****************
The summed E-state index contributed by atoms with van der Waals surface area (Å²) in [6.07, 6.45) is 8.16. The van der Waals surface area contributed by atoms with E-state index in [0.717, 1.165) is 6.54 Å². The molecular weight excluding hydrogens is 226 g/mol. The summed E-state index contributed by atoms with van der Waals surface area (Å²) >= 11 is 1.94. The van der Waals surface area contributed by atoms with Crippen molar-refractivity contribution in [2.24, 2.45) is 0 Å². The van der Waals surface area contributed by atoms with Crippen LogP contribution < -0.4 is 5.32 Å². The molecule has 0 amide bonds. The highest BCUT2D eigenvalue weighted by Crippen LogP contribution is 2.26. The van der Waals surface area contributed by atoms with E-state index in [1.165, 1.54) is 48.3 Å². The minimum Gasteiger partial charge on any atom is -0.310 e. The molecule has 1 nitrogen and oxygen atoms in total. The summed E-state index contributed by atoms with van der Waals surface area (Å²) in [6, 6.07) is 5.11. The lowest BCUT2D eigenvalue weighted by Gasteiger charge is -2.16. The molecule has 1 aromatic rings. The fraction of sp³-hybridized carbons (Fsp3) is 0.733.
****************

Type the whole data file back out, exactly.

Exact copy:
The summed E-state index contributed by atoms with van der Waals surface area (Å²) in [6.07, 6.45) is 8.16. The van der Waals surface area contributed by atoms with E-state index in [0.717, 1.165) is 6.54 Å². The molecular weight excluding hydrogens is 226 g/mol. The summed E-state index contributed by atoms with van der Waals surface area (Å²) >= 11 is 1.94. The van der Waals surface area contributed by atoms with Crippen molar-refractivity contribution in [2.24, 2.45) is 0 Å². The van der Waals surface area contributed by atoms with Crippen LogP contribution < -0.4 is 5.32 Å². The molecule has 0 amide bonds. The highest BCUT2D eigenvalue weighted by Crippen LogP contribution is 2.26. The van der Waals surface area contributed by atoms with E-state index in [1.165, 1.54) is 48.3 Å². The minimum Gasteiger partial charge on any atom is -0.310 e. The molecule has 1 nitrogen and oxygen atoms in total. The summed E-state index contributed by atoms with van der Waals surface area (Å²) in [6, 6.07) is 5.11. The lowest BCUT2D eigenvalue weighted by Gasteiger charge is -2.16. The molecule has 1 aromatic rings. The fraction of sp³-hybridized carbons (Fsp3) is 0.733.